The Pierhead Lights of Pentwater

Photo by Todd & Brad Reed Photography

The North and South Pierhead Lights of Pentwater serve as beacons to guide pleasure boats into Pentwater’s harbor during the busy summer season. 

Pentwater Lights History & Facts

Established in 1890 and 1873 respectively, the lights have undergone numerous changes throughout the years. Between 1856 and 1858, Charles Mears and his crew excavated a shallow channel that would allow boats to haul lumber from his mill out to Lake Michigan. The steamer DAYLITE became the first large vessel to navigate through the channel into Pentwater Lake. As more mills moved into the area, Mears and Michigan senators lobbied for harbor improvements, finally receiving the funds in 1867. These improvements included widening and deepening the channel, along with extending the piers. It was determined that a light was now needed to help guide vessels into the channel. A 12-foot timber-frame was built in 1873 on the south pier, and contained a red Sixth-Order Fresnel lens, visible for 8 1/2 miles. Local resident Francis McGuire became the first keeper of the Pentwater Light, and after four years, his wife Annie took over the job.

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The Army Corps of Engineers replaced the timber piers with concrete in 1937, and the South Pierhead Light was replaced by a steel skeleton tower. Fifty years later, in 1987, a tower was erected on the north pier, and outfitted with a 300mm flashing green Tideland Signal optic; it also included a fog signal.

The current South Pierhead Light stands 25 feet tall, with the North Pierhead Light at 17 feet tall. Each is considered one of the few remaining pier range light systems located on the Great Lakes.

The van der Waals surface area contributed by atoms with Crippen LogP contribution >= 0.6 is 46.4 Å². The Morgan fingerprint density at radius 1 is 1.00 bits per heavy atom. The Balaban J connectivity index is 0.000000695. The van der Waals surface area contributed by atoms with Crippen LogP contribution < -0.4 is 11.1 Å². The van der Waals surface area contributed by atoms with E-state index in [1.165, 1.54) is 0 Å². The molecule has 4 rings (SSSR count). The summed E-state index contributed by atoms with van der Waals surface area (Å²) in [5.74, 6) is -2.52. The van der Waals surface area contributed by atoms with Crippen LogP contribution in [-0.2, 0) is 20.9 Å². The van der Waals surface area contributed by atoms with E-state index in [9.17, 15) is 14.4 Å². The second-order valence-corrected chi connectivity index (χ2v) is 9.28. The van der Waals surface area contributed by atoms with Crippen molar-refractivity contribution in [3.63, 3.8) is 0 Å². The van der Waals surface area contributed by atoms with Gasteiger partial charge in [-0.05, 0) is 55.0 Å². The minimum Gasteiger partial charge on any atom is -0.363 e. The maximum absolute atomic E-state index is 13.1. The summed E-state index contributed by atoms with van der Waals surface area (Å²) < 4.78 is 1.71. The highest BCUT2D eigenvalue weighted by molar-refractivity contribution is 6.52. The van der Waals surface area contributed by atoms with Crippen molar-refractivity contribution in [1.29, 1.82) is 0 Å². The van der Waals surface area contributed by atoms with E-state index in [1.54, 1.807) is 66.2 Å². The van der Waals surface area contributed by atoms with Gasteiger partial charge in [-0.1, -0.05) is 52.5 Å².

West Michigan Lighthouse Locations…

Directions to Pentwater Pierhead Lights

Take US-31 into Pentwater. Turn west on Lowell Street at the north end of town, and head 1/2 mile to Charles Mears State Park. There you can walk the beach to the pierhead light.

Discover More West Michigan Lighthouses...

A visit to Ottawa County's Grand Haven will find bustling activity along the waterfront. Here you'll find Michigan's longest river emptying into Lake Michigan after smoothly gliding along the breakwater pier. The Grand River offers opportunities for fishing fleets, Coast Guard vessels, and pleasure boaters to ply their transports out onto the big lake. Whether visiting the beach to relax or play volleyball, one can't help but notice the mesmerizing sight of the breakwater.

Built in 1875, the White River Light Station is one of four lights operated by Sable Points Lighthouse Keepers Association. Located in Whitehall, Michigan (about 40 minutes south of Ludington), the Light Station is situated between Lake Michigan and White Lake.

he black-and-white striped, 112 foot lighthouse at the Ludington State Park stands proudly on the shores of Lake Michigan and remains a testament to lighthouse keepers of the past. Big Sable Point Lighthouse was honored as 2013 Featured Lighthouse of the Year for the Great Lakes Lighthouse Festival.

You've seen it in numerous photographs, and it is now ranked #1 lighthouse to visit in The Weather Channel voted it one of the top 10 lighthouses to see in the United States! The North Breakwater Light is Ludington's focal point, and a great place to watch the sunset or wave at the S.S. Badger carferry as it cruises out onto Lake Michigan. The breakwall leading out to the light is a popular venue for fishermen and those who enjoy walking the mile-long round trip.

Lighthouses symbolize safety, a fascinating maritime history — and have a romantic nature about them. Our area of West Michigan along the Lake Michigan shoreline has its share of these wonderful structures, from Manistee's North Pierhead Lighthouse down to Little Sable Point Lighthouse at Silver Lake.

One of the most symbolic icons of Manistee is the North Pierhead Lighthouse located between the 1st Street and 5th Avenue beaches. Standing watch over Lake Michigan waters, the North Pierhead Lighthouse welcomes boaters and is a reminder of Manistee’s great maritime history. First built in 1869, it burned in the Great Fire and a new one was constructed in 1872.

Little Sable Point Lighthouse is located in the Silver Lake State Parks, home of the sand dunes along Lake Michigan.

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